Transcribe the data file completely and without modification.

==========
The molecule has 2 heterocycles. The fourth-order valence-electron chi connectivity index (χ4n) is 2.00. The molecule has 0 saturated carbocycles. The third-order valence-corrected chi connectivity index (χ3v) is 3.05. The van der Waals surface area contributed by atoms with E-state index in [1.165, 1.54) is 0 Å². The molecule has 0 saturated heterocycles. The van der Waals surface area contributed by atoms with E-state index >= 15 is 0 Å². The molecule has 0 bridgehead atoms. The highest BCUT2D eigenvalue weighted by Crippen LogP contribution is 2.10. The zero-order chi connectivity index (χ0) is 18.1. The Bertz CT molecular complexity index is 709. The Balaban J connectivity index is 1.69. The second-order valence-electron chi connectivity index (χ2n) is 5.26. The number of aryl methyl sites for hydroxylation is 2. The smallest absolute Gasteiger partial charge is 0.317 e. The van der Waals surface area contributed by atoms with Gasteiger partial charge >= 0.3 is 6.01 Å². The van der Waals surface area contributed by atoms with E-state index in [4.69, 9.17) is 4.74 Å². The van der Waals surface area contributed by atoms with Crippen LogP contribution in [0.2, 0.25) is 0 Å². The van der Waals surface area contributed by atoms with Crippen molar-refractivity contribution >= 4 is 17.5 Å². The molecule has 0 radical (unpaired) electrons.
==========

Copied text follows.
The molecule has 2 heterocycles. The fourth-order valence-electron chi connectivity index (χ4n) is 2.00. The molecule has 0 saturated carbocycles. The third-order valence-corrected chi connectivity index (χ3v) is 3.05. The van der Waals surface area contributed by atoms with E-state index in [1.165, 1.54) is 0 Å². The molecule has 0 saturated heterocycles. The van der Waals surface area contributed by atoms with E-state index >= 15 is 0 Å². The molecule has 0 bridgehead atoms. The highest BCUT2D eigenvalue weighted by Crippen LogP contribution is 2.10. The zero-order chi connectivity index (χ0) is 18.1. The Bertz CT molecular complexity index is 709. The Balaban J connectivity index is 1.69. The second-order valence-electron chi connectivity index (χ2n) is 5.26. The number of aryl methyl sites for hydroxylation is 2. The smallest absolute Gasteiger partial charge is 0.317 e. The van der Waals surface area contributed by atoms with Gasteiger partial charge >= 0.3 is 6.01 Å². The van der Waals surface area contributed by atoms with E-state index in [4.69, 9.17) is 4.74 Å². The van der Waals surface area contributed by atoms with Crippen LogP contribution in [0.2, 0.25) is 0 Å². The van der Waals surface area contributed by atoms with Crippen molar-refractivity contribution >= 4 is 17.5 Å². The molecule has 0 radical (unpaired) electrons.